Sun, 22 Oct 2000

Local fashion -- any room for the grass skirt?

JAKARTA (JP): If France and Indonesia have an extradition treaty, then fashion designer Thierry Mugler could be running scared.

His crime? Putting his name to fanciful, no doubt extremely creative clothing which does not look out of place on a Paris runway, but could have some of its wearers arrested on charges of causing public disorder in the more sedate surroundings of a Jakarta shopping mall on a lazy Sunday afternoon.

Monsieur Mugler -- best known for having a bare-breasted Madonna end one of his shows and, less desirably, for the commandeering of his signature torso perfume bottle by shabu- shabu users -- would not be alone in having to answer for the crimes. Two other prime offenders, Gianni Versace and Moschino, have, however, already gone to the great fashion palace in the sky.

Their victims? Usually but not always female, often with the years creeping up on them and with a lot of cash to spare.

They fall prey to the coaxing and flattery of fancy stores' henchmen and women and pay big money for attire that most rational people would not be caught dead in.

The Spice Moms and Dads strut around in the malls and trendy cafes in a combination of fashion styles of their own making. There are the knee-length rainbow-colored pants and cutoff Ts, and the teeny-weeny oh-so short skirts combined with you-know- what-me pumps. And remember the onetime big businessman, the one with a daughter who boasted about buying a new Swiss watch every year for hundreds of thousands of dollars, whose favorite "leisurewear" was a garish Versace shirt?

It's how you wear it that counts, Thierry would probably say in his defense. Time to state our objection.

If you are over 45 and gravity is taking its toll, no amount of dieting and sit-ups is going to take away the impression that you found yourself in that turquoise boob tube and those fire- engine red hot pants because you sleepily stumbled into your 12- year-old's clothing closet at dawn and got dressed in the dark.

These clothes can put the wearers in mortal danger, another reason to haul Thierry over to Jakarta and cut him down to size.

I watched as one mother, in capri pants, T-shirt and a pair of high heels, started to get a bit wobbly as she waited on the front steps at Plaza Senayan. She teetered precariously, trying desperately to regain her balance.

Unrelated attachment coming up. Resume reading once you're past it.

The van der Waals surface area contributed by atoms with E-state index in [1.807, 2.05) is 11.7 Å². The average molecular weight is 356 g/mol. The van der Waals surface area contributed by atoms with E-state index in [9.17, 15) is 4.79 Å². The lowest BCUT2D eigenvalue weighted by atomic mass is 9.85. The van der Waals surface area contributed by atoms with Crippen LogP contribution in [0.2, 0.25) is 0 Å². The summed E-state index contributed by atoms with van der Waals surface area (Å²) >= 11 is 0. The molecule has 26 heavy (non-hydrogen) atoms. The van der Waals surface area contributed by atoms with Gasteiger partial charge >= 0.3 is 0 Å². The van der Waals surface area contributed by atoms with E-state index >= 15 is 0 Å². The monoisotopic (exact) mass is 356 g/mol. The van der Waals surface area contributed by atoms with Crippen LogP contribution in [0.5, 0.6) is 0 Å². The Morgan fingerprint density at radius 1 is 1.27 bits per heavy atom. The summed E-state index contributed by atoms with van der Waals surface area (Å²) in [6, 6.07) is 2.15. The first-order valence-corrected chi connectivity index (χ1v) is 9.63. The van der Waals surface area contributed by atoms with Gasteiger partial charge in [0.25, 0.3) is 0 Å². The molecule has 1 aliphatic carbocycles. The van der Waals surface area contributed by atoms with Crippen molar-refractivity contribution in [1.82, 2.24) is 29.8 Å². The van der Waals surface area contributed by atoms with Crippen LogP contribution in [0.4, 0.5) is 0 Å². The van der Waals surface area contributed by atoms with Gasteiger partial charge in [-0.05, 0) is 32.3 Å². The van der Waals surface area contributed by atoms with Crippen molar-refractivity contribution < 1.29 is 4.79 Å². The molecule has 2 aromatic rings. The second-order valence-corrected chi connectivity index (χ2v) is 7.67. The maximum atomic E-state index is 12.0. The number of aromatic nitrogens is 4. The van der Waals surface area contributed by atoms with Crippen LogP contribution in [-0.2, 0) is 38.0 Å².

Would she fall flat on her face, or somehow get her act together and save face?

The suspense seemed to go on for an interminable time (I imagined the taxi drivers across the street would start a betting pool on her fortunes if it went on any longer) but then she took the tumble, arriving at the bottom of the steps in a heap.

Her daughter, who must have been about 10 but was in identical clothes save for the heels, and a helpful doorman bundled the poor woman into her car when it pulled up.

But some local designers are saying enough is enough. They proclaim it is time to pack away all those brand names and go back to tradition, updated for the times.

They are mixing and matching, using the traditional Javanese kebaya (blouse) with sarongs and other fabrics which make them a little easier to get around in. After all, it's always been a perennial complaint that women forced to dress up in traditional attire for Hari Kartini (Kartini Day) suffer as they mince around in the binding clothing.

Yet these clothes are only one part of the big patchwork that is Indonesian fashion. There is so much more to be found in the islands of the country which also could be brought out of the closet and made mainstream.

One designer, now a passionate advocate of the revival of traditional fashion, got a little huffy when it was suggested that the focus continued to be on Javanese clothing.

"My mother used to mix woven fabric from North Sumatra with batik all the time," he snipped, obviously taken aback at the impertinence of the question.

But if that is the case, then why stop at Sumatra -- we should head east for a little more inspiration.

How about the fashion statement of the koteka (penis sheath) and grass skirts of Irian Jaya?

One colleague argued they might become the uniform of the reform era.

"Why not?" he asked, perhaps only half in jest. "After all, they're practical and the Papuans don't think anything strange about wearing them. It's our problem, because we are used to being covered up."

Still, his vision is way, way ahead of the times. Despite all the cleavage and belly buttons getting an airing in Jakarta society, the fashion mavens are unlikely to embrace the traditional "primitive" dress of their Irianese compatriots.

Unless, of course, that grass skirt came to them with a "Made in France" label. Perhaps somebody should tell Thierry.

-- Bruce Emond